Anyway, my quick assessment would be that the girls would be fine at a sit down place because they think it is such a treat to eat out. We almost never eat out, so they would think it’s exciting. I can tell, however that Milo is in no mood for it. He would be bouncing off the walls and yelling, because he really needs to stretch his legs and work off some energy.

    So now it’s time to assess my mood and needs. I might REALLY want to eat at Chili’s. If I am in an easy going and creative mood, it might be worth it to try it, even though Milo really needs to stretch his legs. I have a few restaurant games that I play with the kids at the table, so if I am really on top of things I might be able to keep him occupied until the food comes. (You can google restaurant games for kids and probably come up with a few good ones.) When Lucy was little, I used to take her outside and we would run around the whole restaurant while we were waiting for the food and Shawn would call me when it was time to eat. =)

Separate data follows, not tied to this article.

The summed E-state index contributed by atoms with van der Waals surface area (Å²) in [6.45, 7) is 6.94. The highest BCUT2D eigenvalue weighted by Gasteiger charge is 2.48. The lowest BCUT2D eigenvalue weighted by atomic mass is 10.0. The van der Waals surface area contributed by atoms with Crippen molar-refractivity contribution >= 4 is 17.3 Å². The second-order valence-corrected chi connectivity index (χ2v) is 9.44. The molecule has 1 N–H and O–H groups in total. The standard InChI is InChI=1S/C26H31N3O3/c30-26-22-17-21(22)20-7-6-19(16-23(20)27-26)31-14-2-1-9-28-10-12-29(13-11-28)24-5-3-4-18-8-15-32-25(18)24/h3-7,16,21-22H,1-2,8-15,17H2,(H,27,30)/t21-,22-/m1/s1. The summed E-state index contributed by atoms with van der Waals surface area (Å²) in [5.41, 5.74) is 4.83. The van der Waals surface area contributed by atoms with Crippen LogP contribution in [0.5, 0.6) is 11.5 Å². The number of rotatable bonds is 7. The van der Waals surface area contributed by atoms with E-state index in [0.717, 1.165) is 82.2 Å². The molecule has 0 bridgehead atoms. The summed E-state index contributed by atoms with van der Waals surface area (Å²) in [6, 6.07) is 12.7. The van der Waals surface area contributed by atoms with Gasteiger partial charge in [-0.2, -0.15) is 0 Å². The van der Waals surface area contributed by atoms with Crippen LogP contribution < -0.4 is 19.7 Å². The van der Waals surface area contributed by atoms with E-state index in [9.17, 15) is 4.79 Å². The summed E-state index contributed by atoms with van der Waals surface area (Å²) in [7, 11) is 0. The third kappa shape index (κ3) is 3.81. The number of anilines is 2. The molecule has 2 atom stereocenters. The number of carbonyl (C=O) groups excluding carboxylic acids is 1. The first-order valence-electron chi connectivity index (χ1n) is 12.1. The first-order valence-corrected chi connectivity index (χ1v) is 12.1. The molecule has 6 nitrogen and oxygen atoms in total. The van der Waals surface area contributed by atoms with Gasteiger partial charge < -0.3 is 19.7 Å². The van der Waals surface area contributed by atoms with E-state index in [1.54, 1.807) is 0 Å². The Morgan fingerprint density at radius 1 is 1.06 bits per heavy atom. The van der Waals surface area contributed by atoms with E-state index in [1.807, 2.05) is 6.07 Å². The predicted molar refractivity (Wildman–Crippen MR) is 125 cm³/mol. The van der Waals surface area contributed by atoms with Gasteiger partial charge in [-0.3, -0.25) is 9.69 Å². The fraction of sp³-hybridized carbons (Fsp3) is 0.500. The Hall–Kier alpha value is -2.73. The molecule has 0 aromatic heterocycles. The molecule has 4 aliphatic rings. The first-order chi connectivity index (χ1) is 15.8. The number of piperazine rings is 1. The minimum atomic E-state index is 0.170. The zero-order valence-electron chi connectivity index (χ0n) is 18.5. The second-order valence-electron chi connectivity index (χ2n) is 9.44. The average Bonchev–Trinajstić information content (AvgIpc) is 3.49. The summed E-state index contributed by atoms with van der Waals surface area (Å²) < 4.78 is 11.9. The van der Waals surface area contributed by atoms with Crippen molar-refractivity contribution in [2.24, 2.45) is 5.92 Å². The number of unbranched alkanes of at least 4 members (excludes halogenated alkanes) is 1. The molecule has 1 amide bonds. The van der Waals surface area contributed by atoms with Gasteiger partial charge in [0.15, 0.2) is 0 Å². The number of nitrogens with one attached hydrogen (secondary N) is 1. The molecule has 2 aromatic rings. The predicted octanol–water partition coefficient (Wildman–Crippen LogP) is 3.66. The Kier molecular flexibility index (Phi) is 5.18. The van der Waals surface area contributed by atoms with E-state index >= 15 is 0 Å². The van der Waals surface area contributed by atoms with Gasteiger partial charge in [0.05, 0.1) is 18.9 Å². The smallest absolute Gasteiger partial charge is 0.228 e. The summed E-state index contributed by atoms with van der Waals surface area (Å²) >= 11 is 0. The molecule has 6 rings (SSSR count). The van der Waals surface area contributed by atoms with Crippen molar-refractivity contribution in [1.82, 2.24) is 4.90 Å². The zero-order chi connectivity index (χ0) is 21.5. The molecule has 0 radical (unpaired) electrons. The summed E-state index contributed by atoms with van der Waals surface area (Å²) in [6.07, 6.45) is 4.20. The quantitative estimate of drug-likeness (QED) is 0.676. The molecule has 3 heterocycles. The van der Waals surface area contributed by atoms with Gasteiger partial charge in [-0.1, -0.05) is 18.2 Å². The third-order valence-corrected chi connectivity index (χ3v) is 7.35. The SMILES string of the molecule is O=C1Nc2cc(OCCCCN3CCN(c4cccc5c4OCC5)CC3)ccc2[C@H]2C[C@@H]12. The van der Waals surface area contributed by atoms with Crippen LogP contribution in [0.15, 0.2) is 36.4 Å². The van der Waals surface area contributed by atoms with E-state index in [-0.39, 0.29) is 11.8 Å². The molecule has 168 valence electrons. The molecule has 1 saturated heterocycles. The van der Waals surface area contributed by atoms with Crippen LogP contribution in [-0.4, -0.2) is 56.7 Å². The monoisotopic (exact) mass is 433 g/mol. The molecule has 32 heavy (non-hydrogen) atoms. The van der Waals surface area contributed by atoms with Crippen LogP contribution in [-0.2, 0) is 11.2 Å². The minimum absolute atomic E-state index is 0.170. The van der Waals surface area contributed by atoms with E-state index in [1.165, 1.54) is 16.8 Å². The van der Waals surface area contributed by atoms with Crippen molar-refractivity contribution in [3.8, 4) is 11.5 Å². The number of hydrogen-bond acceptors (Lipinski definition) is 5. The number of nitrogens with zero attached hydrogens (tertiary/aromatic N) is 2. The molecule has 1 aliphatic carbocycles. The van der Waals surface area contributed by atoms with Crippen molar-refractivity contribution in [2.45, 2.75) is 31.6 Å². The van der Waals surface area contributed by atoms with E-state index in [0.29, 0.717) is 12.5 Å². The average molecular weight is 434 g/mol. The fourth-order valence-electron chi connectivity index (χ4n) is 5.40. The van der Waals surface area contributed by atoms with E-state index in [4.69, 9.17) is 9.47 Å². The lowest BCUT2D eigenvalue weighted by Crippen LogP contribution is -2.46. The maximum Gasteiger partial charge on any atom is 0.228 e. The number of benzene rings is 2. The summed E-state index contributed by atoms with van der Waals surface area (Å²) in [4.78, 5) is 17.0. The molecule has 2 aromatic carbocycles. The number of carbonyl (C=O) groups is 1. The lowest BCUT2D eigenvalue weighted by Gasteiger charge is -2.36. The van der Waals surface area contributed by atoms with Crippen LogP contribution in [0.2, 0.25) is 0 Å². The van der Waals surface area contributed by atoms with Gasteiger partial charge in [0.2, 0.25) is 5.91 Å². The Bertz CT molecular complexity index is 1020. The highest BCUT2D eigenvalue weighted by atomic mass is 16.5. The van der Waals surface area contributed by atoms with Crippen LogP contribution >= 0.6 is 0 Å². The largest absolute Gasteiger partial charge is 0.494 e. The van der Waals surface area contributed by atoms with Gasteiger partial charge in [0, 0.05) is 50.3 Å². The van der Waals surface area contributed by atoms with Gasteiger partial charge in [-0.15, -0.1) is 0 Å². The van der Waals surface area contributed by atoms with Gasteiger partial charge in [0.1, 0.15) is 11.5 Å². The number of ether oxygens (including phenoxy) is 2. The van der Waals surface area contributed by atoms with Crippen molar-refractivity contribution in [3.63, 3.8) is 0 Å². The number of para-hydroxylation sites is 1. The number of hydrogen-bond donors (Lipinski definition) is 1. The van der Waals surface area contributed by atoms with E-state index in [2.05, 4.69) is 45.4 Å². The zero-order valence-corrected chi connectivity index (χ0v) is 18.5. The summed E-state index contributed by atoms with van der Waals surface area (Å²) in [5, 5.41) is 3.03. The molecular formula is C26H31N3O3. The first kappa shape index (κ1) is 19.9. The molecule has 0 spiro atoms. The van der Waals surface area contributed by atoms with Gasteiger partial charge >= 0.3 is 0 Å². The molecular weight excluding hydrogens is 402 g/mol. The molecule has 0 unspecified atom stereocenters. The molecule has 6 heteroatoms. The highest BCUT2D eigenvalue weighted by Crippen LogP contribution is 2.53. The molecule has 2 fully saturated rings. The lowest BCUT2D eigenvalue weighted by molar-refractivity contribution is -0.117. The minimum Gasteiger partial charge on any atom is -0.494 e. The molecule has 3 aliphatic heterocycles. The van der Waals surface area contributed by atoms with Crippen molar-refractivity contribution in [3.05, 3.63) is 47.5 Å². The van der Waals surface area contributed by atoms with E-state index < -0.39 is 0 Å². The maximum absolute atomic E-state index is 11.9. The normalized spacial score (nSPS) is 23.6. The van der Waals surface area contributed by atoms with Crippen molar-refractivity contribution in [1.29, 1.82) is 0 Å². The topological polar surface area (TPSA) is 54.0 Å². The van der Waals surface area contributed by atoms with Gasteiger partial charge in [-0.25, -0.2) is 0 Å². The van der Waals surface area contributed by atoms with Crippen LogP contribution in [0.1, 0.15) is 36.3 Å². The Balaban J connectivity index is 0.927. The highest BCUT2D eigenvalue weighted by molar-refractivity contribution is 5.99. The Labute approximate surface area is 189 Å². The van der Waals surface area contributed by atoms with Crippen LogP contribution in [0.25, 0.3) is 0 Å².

If I am feeling creative but not easy going, I might come up with a compromise: Order carryout and bring it to a park or something.

    If I am not feeling creative or easy going, but I really want Chili’s, I might just have to settle for what the kids need that time. At that point, giving in to their needs might just make the rest of the trip easier.

    Love ya,

Leave a Reply

Fill in your details below or click an icon to log in:

WordPress.com Logo

You are commenting using your WordPress.com account. Log Out /  Change )

Google+ photo

You are commenting using your Google+ account. Log Out /  Change )

Twitter picture

You are commenting using your Twitter account. Log Out /  Change )

Facebook photo

You are commenting using your Facebook account. Log Out /  Change )


Connecting to %s